The Swing Shift Shuffle is a radio program of swing, big band, jazz, boogie woogie and other popular music from the 1930's and 40's that airs every Wednesday from 6:00 to 8:00 p.m. (US Central Time) on WEVL 89.9 FM in Memphis, Tennessee, with a live webcast at In addition to the radio show, this blog is dedicated to all aspects of the Swing Era, including art, automobiles, cartoons, comics, history, movies, music, news, science, technology, and anything else that happened during that time. It also includes announcements about events in the Memphis/Mid-South area related to the Swing Era, such as classic movies, concerts, dances, lectures, etc. If you see something that fits the description, send it to me at If you would like more information about the radio show, just go to the Radio Show FAQ page.

Thursday, May 18, 2017

Flying On A V-Disc

V-Disc featuring Count Basie. Image courtesy of Stanford University Library.
The National World War II Museum posted a nice item on the origin of "V-Discs," the U.S. government issued phonograph recordings made exclusively for the military.  As the posted noted, V-Discs arose at a difficult time in the music industry.
The music industry was actually undergoing a war of its own during WWII. In 1942, two of the most prominent musician unions went on strike against all four recording companies in the U.S.. The strike then caused a shortage of music needed for troop morale. Yet, Lieutenant G. Robert Vincent had a solution to the problem. After approval of the U.S. government, he brokered a deal between the unions, recording companies, and the U.S. government. By agreeing to not distribute any records for commercial use, Vincent was able to get the recording companies to agree to record albums for the troops to listen to while at war. More amazingly, he also convinced top-name musicians in the business to record for the albums despite the strike they were involved in.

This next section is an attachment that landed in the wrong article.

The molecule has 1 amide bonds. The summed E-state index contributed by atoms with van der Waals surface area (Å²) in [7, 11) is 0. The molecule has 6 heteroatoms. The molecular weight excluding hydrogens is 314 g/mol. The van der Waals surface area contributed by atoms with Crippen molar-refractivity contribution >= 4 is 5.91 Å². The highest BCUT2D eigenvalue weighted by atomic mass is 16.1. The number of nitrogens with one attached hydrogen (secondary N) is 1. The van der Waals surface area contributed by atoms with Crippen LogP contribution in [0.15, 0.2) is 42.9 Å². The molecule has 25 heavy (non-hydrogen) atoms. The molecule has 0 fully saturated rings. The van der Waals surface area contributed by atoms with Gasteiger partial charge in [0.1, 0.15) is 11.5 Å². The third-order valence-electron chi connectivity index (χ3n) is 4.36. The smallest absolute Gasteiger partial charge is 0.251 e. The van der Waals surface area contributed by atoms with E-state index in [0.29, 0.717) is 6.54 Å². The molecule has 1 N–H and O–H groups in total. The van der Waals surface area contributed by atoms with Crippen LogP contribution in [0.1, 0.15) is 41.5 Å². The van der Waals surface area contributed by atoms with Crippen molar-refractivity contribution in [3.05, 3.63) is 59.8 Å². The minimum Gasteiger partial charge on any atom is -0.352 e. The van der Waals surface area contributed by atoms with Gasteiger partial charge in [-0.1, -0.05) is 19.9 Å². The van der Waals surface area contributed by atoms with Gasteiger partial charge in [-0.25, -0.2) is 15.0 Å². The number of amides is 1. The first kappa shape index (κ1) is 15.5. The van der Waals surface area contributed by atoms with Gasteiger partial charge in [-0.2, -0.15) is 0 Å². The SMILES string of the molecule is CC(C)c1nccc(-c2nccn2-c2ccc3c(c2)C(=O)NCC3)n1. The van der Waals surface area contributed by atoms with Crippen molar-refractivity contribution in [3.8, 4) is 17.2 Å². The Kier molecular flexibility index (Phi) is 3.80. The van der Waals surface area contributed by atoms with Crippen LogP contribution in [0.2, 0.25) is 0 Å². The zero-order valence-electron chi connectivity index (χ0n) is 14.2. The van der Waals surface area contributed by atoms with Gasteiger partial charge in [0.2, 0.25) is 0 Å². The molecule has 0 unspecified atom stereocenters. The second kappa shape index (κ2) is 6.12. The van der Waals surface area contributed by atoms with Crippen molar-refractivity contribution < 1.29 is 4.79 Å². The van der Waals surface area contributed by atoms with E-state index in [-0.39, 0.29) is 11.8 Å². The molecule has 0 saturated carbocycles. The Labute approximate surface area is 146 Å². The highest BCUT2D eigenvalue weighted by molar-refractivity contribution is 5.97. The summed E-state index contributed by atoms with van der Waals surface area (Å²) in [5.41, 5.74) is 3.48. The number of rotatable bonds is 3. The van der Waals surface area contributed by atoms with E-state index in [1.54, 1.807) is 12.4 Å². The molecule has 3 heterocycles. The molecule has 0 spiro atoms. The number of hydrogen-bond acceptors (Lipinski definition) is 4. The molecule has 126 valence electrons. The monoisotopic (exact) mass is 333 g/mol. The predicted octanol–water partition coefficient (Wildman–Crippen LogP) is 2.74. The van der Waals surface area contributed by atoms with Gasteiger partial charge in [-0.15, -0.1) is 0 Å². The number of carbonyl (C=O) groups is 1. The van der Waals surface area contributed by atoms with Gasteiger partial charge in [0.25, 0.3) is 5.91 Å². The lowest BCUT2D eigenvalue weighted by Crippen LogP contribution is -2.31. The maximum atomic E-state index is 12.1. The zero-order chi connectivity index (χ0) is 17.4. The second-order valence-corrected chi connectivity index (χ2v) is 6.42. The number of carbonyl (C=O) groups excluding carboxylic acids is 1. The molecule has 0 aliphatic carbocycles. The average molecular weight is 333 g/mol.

Another by-product of this venture was that artists who were under contract with different record labels could record V-Discs together, resulting in collaborations that would not have been possible under their contracts.

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